The Start of Things

The first thing I do when I arrive is light the kitchen fire. Then, I set the living room hearth. I don’t go upstairs yet. The family’s not awake. Mrs. Wentworth is usually in the cellar, filling baskets with potatoes and cheese and dried meats. Gwen, the laundry girl, won’t get here till the hour chimes, her arms full of the washing that’s too big to be done by us. Once it’s light, Victor will be out in the garden, because Mr. Ashworth does all his own driving now.

I used to have help. A girl called Marian, but now I do it alone. The fire lighting and the dusting and the tidying. The beating and the scrubbing and the scouring. Mrs. Ashworth likes the way I arrange the vials on her vanity, the little soaps in her jars. She says my dusting is the most precise, my beds the most tidily made. Mr. Ashworth, he likes me, too.

Before they wake, I fill the kettles, clean their boots, sweep out the hallway and steps. Once I hear them rattling about, I go to the top of the steps and wait. I close my eyes. I imagine girls like me in houses all down the street doing the same. Standing at the tops of steps waiting for their master and missus to call out, to tell them what to do. Now, girl, they ring out in a chorus, and, then, we step forward in a line, like tiny soldiers with raw, red, near-boiled to death hands. We fill their bowls with hot water, we take their dirty things in the crooks of our arms. We stand lips shut as they give us our orders for the day. Mind the corners, today, they say. All the nooks and crannies. You’re always skipping about them, don’t think I don’t notice. I, too, wait until she, my missus, calls, the original Mrs. Ashworth and, when she does, I also step forward.

‘Yes, ma’am,’ I say. ‘Good morning, ma’am,’ I say, and, when she’s given me any extra chores and studied my appearance (hands scrubbed clean underneath a stream of scalding water poured from Mrs. Wentworth’s kettle, stockings and shoes changed and left by the servant’s door), I leave. I go back into the darkened corridor again, to wait for him, for Mr. Ashworth, alone, now in the biggest room at the end of the hall. His door stays closed, always, for half an hour more, and I take note of the daily tasks ahead. Monday, help Gwen wash the kitchen cloths and dusters.

Tuesday, clean Mr. Ashworth’s bedroom. Wednesday, tidy Mrs. Ashworth’s room and the smaller attached salon. Thursday, dust and sweep the dining room, scrub the bathroom, scour the toilet. Friday morning, tend to the drawing room same as the dining room and, in the afternoon, polish all of the brass and silver and gold. Saturdays are for cleaning the kitchen all the way through and, then, in the evening, beating out the carpets, switching each week between the upstairs and downstairs rooms. Sundays, I’m off from the Ashworths’ to mind the mess made by my own children. By the time I’ve made it through the work of the week in my mind, Mr. Ashworth is usually cracking open his door just enough for the light to spill through.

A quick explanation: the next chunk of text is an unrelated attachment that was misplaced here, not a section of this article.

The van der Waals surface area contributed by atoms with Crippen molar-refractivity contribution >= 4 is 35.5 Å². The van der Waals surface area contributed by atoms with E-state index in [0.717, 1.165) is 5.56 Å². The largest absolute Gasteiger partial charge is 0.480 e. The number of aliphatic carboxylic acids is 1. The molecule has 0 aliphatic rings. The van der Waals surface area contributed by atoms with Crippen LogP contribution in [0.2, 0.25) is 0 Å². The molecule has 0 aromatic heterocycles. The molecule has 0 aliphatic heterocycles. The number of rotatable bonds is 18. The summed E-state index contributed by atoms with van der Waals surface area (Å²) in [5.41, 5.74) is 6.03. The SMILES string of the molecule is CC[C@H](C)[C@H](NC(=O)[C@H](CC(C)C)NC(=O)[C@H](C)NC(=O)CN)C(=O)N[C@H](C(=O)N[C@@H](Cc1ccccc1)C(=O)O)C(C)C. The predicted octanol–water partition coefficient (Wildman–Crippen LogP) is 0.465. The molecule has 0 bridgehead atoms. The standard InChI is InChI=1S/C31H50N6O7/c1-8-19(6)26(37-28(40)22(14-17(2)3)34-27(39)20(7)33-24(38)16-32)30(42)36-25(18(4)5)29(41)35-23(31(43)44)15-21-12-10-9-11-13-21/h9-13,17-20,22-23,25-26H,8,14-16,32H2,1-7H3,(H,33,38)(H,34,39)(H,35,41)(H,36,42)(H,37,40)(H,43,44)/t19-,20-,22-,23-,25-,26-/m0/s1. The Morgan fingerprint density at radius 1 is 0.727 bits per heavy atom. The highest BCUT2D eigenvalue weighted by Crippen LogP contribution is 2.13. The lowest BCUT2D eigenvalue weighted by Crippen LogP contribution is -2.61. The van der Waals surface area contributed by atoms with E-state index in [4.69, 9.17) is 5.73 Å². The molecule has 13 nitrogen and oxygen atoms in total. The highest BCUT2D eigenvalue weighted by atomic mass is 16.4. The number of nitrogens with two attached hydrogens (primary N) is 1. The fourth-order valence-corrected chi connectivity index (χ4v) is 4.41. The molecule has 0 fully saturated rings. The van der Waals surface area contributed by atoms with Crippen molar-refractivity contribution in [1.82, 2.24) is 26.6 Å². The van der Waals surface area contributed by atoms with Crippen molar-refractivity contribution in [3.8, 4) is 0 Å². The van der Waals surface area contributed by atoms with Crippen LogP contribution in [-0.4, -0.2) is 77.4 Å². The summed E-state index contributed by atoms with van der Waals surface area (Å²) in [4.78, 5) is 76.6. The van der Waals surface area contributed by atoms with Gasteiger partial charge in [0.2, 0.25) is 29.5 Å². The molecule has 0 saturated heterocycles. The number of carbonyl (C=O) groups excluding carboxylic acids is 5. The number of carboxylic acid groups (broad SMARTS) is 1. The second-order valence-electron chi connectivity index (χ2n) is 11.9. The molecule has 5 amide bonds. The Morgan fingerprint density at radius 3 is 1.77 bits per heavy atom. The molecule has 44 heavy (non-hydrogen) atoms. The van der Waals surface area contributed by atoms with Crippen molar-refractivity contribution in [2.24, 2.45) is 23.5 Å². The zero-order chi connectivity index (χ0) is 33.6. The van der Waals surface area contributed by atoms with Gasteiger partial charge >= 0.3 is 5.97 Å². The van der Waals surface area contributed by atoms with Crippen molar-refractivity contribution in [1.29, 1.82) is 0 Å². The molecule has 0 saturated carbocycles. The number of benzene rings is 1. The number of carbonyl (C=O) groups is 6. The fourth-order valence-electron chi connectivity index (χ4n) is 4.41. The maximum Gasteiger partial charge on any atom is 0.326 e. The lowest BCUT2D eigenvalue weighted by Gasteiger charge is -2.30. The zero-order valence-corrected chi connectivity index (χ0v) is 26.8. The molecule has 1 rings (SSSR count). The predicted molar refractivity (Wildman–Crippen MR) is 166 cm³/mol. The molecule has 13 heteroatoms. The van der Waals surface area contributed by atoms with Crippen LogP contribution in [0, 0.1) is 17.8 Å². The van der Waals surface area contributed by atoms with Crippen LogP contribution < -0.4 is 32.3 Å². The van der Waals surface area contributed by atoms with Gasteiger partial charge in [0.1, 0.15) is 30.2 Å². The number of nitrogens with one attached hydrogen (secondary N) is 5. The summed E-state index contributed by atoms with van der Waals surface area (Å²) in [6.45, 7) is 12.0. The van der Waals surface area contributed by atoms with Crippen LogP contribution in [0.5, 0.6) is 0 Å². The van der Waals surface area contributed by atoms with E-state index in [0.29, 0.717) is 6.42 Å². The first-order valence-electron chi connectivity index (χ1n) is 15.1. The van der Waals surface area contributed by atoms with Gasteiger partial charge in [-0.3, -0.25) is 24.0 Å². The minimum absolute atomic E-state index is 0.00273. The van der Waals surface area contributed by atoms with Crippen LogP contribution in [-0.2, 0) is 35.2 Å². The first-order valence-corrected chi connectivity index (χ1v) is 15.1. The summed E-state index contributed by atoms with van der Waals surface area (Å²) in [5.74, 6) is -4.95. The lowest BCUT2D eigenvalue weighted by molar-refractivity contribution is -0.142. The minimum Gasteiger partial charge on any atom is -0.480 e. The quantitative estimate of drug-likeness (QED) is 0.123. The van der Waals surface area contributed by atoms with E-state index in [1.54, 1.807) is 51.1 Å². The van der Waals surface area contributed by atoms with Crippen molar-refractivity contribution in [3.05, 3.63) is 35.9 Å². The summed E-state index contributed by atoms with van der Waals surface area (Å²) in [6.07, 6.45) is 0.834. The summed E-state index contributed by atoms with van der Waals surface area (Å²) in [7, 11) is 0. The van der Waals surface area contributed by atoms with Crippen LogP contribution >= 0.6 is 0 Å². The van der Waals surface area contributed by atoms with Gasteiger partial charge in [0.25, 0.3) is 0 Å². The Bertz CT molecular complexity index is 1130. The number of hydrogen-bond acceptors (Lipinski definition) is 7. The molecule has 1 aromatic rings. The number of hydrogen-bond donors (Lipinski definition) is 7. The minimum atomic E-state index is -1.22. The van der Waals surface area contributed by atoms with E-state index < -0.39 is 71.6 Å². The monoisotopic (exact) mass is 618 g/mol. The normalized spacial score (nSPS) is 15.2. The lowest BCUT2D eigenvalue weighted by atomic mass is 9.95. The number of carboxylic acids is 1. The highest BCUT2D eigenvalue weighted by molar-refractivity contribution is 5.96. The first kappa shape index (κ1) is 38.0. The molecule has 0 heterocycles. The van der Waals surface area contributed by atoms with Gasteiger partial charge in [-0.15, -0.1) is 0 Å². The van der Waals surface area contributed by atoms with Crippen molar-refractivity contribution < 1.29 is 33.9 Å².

‘Come in, Mary Hester,’ he says. So I do.
I like to imagine the other girls employed in houses on the Ashworth’s street, all of us Marys, and Margarets, and Elizabeths, doing the same. Following the same pattern day-after-day. Moving this way and that, back and forth, turning circles with wash buckets propped just up against our hips, grey water sloshing up wooden sides. I see us all in the morning, waiting there on the landing when the sun hasn’t even woke himself, silent and still. It’s the only time we’re half ourselves, our feet planted in shoes not our own, hands clasped neatly in front of our flat and flabby and pregnant bellies until the man, the master, pokes out his head, and tells us to begin.

Mr. Ashworth asked me to the house early today. He asked me last Friday whilst I was finishing the polishing. I had a silver service spoon with tiny rosettes molded onto one side in my hand when he walked in. The decoration was running rocky between the tips of my thumb and first finger and, more than once, it hit against bone.
‘Mary Hester,’ he said, just as rose hit bone, causing me to wince. ‘Yes, Sir,’ I replied.
‘I’ll need you here at half past four on Tuesday.’
‘Yes, Sir,’ I said. ‘Of course, sir.’
‘Thank you, Mary Hester,’ he said. ‘But, Mary Hester,’ he paused.
The rosettes on the spoon hit bone again and I loosened my grip. I raised my eyes towards him.
‘You mustn’t mention it to mother. You understand?’
He was speaking in a hurried way. Like he was afraid someone else might overhear, though Mrs. Wentworth was tucked into the kitchen, and Gwen was in the garden tending to the wash. Victor never came indoors, and Mrs. Ashworth was down for her nap. The Hemmings were arriving in three hours for tea, and, thinking he misread the time, I assumed he was afraid they might walk in and discover us speaking in a manner too casual for Mrs. Hemming’s tastes.
‘I understand, Mr. Ashworth,’ I replied.